[0005] US-A-5,584,985 Bl discloses initial quick separation on discharge from the reaction conduit by discharging feed and catalyst particles from a riser conduit into a separation vessel through an arcuate, tubular swirl arm to impart a helical motion to the gases and particulate catalyst. The swirling, helical motion of the materials in the separation vessel effect an initial separation of the particulate catalyst from the gases. The swirl motion of the mixture continues while it rises up the gas recovery conduit. At the end of the gas recovery conduit cyclones withdraw the mixture to further separate the particulate catalyst from the gases. This arrangement is known as the UOP Vortex Separation System (VSS ).
[0006] Cyclones usually comprise a tangential inlet to the outside of a cylindrical vessel that rbrms an outer wall of the cyclone. The cyclone entry and the inner surface of the outer wall cooperate to create a spiral flow path or vortex of the gaseous materials and catalyst in the cyclone. The centripetal acceleration at the exterior of the vortex causes catalyst particles to migrate towards the outside of the barrel while the gaseous materials enter an interior of the vortex for eventual discharge through an upper outlet. The heavier catalyst particles accumulate on the side wall of the cyclone barrel and eventually drop to the bottom of the cyclone and out via an outlet and a dipleg conduit for recycle through the FCC apparatus.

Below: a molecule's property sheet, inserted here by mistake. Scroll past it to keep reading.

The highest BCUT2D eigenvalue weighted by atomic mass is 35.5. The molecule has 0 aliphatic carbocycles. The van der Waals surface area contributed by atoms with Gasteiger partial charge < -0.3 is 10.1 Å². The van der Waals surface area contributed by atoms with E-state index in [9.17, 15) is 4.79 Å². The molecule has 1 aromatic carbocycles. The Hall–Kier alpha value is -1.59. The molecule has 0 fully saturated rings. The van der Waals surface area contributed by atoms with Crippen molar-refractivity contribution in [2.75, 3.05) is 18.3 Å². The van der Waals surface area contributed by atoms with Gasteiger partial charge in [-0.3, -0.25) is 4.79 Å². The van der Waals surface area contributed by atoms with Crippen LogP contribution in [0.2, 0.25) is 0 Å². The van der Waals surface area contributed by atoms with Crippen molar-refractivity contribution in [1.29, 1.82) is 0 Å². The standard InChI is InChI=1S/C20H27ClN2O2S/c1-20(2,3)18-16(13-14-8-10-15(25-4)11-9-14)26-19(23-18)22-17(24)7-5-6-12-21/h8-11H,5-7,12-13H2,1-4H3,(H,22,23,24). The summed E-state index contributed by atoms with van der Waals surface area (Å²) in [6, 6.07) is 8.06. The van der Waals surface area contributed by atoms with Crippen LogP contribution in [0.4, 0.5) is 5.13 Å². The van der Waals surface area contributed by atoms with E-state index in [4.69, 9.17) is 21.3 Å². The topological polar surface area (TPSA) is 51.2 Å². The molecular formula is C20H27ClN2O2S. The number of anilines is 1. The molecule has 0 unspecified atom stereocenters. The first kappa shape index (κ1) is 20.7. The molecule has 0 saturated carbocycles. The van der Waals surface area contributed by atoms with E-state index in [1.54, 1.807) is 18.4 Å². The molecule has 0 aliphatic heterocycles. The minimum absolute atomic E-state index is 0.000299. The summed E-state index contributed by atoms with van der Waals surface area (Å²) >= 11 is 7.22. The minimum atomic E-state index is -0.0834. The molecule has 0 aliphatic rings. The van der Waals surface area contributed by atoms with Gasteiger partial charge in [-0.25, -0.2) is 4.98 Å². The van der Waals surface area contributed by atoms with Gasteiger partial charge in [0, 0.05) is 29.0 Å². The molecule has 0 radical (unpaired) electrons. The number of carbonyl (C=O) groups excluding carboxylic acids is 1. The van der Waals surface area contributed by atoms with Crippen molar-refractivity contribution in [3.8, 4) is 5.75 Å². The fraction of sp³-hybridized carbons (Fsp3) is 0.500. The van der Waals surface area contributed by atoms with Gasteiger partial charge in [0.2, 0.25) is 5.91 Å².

Arranging cyclones in a vessel requires clearance between cyclones to permit adequate access for installation and for maintenance purposes. Clearance between cyclones becomes a greater consideration when more cyclones are installed in a vessel. [0007] Accordingly, it is an object of the present invention to improve the efficiency of separating particulate solids from vapors in an FCC unit. It is a further object of the present invention to further improve such efficiency of separation in an FCC unit that utilizes a

VSSSM with one or more cyclones. An additional object of the present invention is to assure adequate clearance between cyclones in a containing vessel.
BRIEF SUMMARY OF THE INVENTION